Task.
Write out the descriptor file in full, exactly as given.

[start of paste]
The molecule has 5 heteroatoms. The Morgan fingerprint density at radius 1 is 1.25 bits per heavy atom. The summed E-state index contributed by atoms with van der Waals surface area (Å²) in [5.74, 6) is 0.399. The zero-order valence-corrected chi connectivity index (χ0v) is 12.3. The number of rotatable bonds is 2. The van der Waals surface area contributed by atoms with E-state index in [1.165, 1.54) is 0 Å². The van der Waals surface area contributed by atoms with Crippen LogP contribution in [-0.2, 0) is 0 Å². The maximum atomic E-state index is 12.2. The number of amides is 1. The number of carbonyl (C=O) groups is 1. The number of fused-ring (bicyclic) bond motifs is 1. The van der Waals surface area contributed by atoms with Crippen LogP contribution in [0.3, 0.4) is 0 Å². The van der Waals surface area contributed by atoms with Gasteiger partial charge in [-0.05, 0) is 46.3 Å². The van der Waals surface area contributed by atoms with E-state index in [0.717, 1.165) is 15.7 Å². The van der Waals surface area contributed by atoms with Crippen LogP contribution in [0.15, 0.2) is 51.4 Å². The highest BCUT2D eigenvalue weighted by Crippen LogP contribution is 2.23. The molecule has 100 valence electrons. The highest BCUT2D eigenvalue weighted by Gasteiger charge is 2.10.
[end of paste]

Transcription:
The molecule has 5 heteroatoms. The Morgan fingerprint density at radius 1 is 1.25 bits per heavy atom. The summed E-state index contributed by atoms with van der Waals surface area (Å²) in [5.74, 6) is 0.399. The zero-order valence-corrected chi connectivity index (χ0v) is 12.3. The number of rotatable bonds is 2. The van der Waals surface area contributed by atoms with E-state index in [1.165, 1.54) is 0 Å². The van der Waals surface area contributed by atoms with Crippen LogP contribution in [-0.2, 0) is 0 Å². The maximum atomic E-state index is 12.2. The number of amides is 1. The number of carbonyl (C=O) groups is 1. The number of fused-ring (bicyclic) bond motifs is 1. The van der Waals surface area contributed by atoms with Crippen LogP contribution in [0.3, 0.4) is 0 Å². The van der Waals surface area contributed by atoms with Gasteiger partial charge in [-0.05, 0) is 46.3 Å². The van der Waals surface area contributed by atoms with E-state index in [0.717, 1.165) is 15.7 Å². The van der Waals surface area contributed by atoms with Crippen LogP contribution in [0.15, 0.2) is 51.4 Å². The highest BCUT2D eigenvalue weighted by Crippen LogP contribution is 2.23. The molecule has 100 valence electrons. The highest BCUT2D eigenvalue weighted by Gasteiger charge is 2.10.